If you ask even the most casual sports fan where the best soccer in the world is played, they would probably say Europe. If you ask them about international soccer, they’d tell you Brazil and Argentina are always good, but they would probably say that the best teams all come from Europe.

These days, that’s certainly true. European teams have now won four World Cups in a row. Before 2002, South American teams had only failed to win two World Cups in a row once, back in the 1930s. This year’s World Cup saw all four semifinalists come from UEFA, and six of the eight quarterfinalists also came from the continent.

Europe’s dominance is only continuing to grow in the international game. Prior to 2010, no European team had ever won a World Cup that was hosted outside of Europe. The continent then boasted back to back triumphs in 2010 in South Africa and in Brazil in 2014.

It wasn’t always like this. While Europe has always had the dominant club leagues, international football once belonged to CONMEBOL. Brazil were the gold standard, winning three of four tournaments between 1958 and 1970 and two of three from 1994 to 2002. Sprinkled in the middle was a reign of Argentinian dominance as they captured titles in 1978 and 1986.

But these days, it’s a different story. Sure, Argentina made a run to the final in the 2014 World Cup, but besides that instance, three of the past four tournaments have featured all European finals. Every four years, there’s lots of focus on why Brazil is so good and this will be their year, but it never happens.

Why? What’s happened to South American soccer?

It’s not that Brazil is no longer producing world class talent at an obscene rate, or that Argentina is no longer turning out talented players, because they most certainly are.

The simplest answer here is globalization. The game is more popular than it’s ever been before and that popularity has led to an influx of cash.

And that cash is in Europe.

There’s a belief from many people in South America that their national teams are struggling because their players are leaving for Europe at a far earlier age. With all the money that European clubs have to spend, they have the capabilities of scouting South American players, and they don’t want to wait to sign them.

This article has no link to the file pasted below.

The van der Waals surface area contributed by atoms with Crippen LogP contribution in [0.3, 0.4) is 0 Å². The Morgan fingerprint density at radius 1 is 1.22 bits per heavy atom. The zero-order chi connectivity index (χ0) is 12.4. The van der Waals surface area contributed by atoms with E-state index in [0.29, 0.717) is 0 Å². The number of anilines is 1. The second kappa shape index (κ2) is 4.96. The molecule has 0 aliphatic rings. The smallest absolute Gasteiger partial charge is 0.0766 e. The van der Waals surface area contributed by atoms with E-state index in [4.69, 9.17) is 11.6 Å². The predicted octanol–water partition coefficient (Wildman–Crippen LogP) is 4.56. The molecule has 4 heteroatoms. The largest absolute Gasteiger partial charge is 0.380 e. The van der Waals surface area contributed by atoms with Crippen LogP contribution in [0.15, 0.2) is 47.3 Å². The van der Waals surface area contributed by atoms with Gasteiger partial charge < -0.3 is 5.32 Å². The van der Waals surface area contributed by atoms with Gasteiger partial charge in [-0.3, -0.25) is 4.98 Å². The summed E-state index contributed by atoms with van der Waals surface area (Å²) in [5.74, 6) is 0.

What’s then happening is that while South American countries are still producing very talented players, they’re not staying long enough to develop that ‘national identity.’ When all the players converge with the national team, you have to mesh all those styles back together.

Say what you want about national identity, but look at the most recent World Cup winners. An overwhelming majority of Germany’s 2014 team came from the Bundesliga. Spain’s 2010 winners primarily played in La Liga. Italy’s 2006 team exclusively played in Serie A. France seems to be the exception.

This theory doesn’t just apply to South America. Ajax used to be a powerhouse of developing Dutch football talent. These days players are leaving Ajax at 19 or 20 years old, rather than 23 or 24. “Coincidentally” the Netherlands have missed out on qualification to their two most recent major tournaments.

Players leaving early is certainly a problem but it’s happening for one reason. Money. There’s money in the European game and despite the talent South America produces on the field there’s no money in South America.

We now know why that’s the case.

Over the last three years we’ve learned not just that FIFA is a very corrupt organization, but we learned just how corrupt they are. Amongst the most corrupt regions has been CONMEBOL. When soccer took off globally, especially the Copa America, the money didn’t go back towards the federations and the growth of the game – it simply lined the pockets of the men in charge.

Money that could have been spent on infrastructure and domestic leagues was instead going to people with the right connections. At the time, that didn’t look like it would hurt anyone, but as the years have gone by the lack of development in these countries has finally caught up to them.

South America used to be the kings of international soccer. Not only have they now fallen well behind Europe, but the gap doesn’t look to be closing anytime soon. Brazil, Uruguay, and Argentina all boasted very old teams at this past World Cup, they’re going to need to re-tool over the next four years.

The divide doesn’t seem to be going away either. Say what you want about youth tournaments, but you’d have to go back 11 years to find the last time a CONMEBOL team won the U20 World Cup when Argentina took home the top prize with a team that featured Sergio Aguero and Angel Di Maria. In other words, the last South American youth team to win it all is the generation that is already too old for the senior level.

Meanwhile, Germany’s youth team just won the Confederations Cup, and their re-tool will be done before you even realize it started. England just ran to the semifinals with a very young team. Belgium boasted a team that was nearly entirely in their prime, and they may have another run in them. As for France, most of their players aren’t even in their primes yet.

International soccer used to be a two horse race between Europe and South America. That’s no longer the case, and that doesn’t look likely to change.

About Pauly Kwestel

Pauly is a Producer for WFAN in New York and the CBS Sports Radio Network. He has been writing about the beautiful game since 2010 and can be followed on twitter @pkwestelWFAN